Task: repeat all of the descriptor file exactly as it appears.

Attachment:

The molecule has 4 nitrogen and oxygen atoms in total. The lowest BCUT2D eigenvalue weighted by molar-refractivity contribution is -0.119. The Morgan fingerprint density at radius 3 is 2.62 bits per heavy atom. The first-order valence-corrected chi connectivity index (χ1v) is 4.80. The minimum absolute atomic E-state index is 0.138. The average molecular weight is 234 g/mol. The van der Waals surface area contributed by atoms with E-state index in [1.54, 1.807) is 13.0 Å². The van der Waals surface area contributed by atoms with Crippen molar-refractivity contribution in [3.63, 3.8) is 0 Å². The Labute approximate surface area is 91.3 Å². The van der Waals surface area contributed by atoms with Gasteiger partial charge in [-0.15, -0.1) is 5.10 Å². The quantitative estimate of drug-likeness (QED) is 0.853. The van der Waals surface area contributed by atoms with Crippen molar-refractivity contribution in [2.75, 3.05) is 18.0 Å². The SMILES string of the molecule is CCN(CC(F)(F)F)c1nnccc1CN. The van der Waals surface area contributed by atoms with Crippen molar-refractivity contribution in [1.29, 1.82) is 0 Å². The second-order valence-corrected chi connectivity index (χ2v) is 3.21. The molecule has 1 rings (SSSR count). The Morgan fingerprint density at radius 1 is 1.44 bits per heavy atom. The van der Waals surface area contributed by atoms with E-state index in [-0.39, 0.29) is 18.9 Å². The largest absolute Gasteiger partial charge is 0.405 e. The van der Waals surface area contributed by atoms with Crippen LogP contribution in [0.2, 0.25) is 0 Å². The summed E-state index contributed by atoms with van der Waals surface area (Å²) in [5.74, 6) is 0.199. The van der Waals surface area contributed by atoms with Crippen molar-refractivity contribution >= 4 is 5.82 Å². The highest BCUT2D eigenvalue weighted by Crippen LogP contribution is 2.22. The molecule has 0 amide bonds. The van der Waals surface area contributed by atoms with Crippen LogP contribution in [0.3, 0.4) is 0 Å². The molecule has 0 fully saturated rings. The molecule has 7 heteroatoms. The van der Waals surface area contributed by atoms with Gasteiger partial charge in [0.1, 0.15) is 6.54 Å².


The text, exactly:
The molecule has 4 nitrogen and oxygen atoms in total. The lowest BCUT2D eigenvalue weighted by molar-refractivity contribution is -0.119. The Morgan fingerprint density at radius 3 is 2.62 bits per heavy atom. The first-order valence-corrected chi connectivity index (χ1v) is 4.80. The minimum absolute atomic E-state index is 0.138. The average molecular weight is 234 g/mol. The van der Waals surface area contributed by atoms with E-state index in [1.54, 1.807) is 13.0 Å². The van der Waals surface area contributed by atoms with Crippen molar-refractivity contribution in [3.63, 3.8) is 0 Å². The Labute approximate surface area is 91.3 Å². The van der Waals surface area contributed by atoms with Gasteiger partial charge in [-0.15, -0.1) is 5.10 Å². The quantitative estimate of drug-likeness (QED) is 0.853. The van der Waals surface area contributed by atoms with Crippen molar-refractivity contribution in [2.75, 3.05) is 18.0 Å². The SMILES string of the molecule is CCN(CC(F)(F)F)c1nnccc1CN. The van der Waals surface area contributed by atoms with Crippen molar-refractivity contribution in [1.29, 1.82) is 0 Å². The second-order valence-corrected chi connectivity index (χ2v) is 3.21. The molecule has 1 rings (SSSR count). The Morgan fingerprint density at radius 1 is 1.44 bits per heavy atom. The van der Waals surface area contributed by atoms with E-state index in [-0.39, 0.29) is 18.9 Å². The largest absolute Gasteiger partial charge is 0.405 e. The van der Waals surface area contributed by atoms with Crippen LogP contribution in [0.2, 0.25) is 0 Å². The summed E-state index contributed by atoms with van der Waals surface area (Å²) in [5.74, 6) is 0.199. The van der Waals surface area contributed by atoms with Crippen molar-refractivity contribution >= 4 is 5.82 Å². The highest BCUT2D eigenvalue weighted by Crippen LogP contribution is 2.22. The molecule has 0 amide bonds. The van der Waals surface area contributed by atoms with Crippen LogP contribution in [0.3, 0.4) is 0 Å². The molecule has 0 fully saturated rings. The molecule has 7 heteroatoms. The van der Waals surface area contributed by atoms with Gasteiger partial charge in [0.1, 0.15) is 6.54 Å².